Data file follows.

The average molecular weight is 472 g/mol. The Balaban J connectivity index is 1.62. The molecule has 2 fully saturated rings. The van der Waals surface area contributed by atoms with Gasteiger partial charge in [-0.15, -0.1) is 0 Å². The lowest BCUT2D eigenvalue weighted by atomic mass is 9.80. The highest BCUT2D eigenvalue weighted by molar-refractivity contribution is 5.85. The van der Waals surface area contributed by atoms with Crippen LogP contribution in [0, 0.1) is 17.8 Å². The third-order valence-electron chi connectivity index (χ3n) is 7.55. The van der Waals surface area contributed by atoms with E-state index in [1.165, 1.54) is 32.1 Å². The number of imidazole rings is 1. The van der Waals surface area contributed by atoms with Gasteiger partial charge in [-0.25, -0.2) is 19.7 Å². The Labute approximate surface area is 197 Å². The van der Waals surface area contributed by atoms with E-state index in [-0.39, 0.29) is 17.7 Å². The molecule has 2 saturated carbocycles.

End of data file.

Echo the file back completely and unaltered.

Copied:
The average molecular weight is 472 g/mol. The Balaban J connectivity index is 1.62. The molecule has 2 fully saturated rings. The van der Waals surface area contributed by atoms with Gasteiger partial charge in [-0.15, -0.1) is 0 Å². The lowest BCUT2D eigenvalue weighted by atomic mass is 9.80. The highest BCUT2D eigenvalue weighted by molar-refractivity contribution is 5.85. The van der Waals surface area contributed by atoms with Crippen LogP contribution in [0, 0.1) is 17.8 Å². The third-order valence-electron chi connectivity index (χ3n) is 7.55. The van der Waals surface area contributed by atoms with E-state index in [1.165, 1.54) is 32.1 Å². The number of imidazole rings is 1. The van der Waals surface area contributed by atoms with Gasteiger partial charge in [-0.25, -0.2) is 19.7 Å². The Labute approximate surface area is 197 Å². The van der Waals surface area contributed by atoms with E-state index in [-0.39, 0.29) is 17.7 Å². The molecule has 2 saturated carbocycles.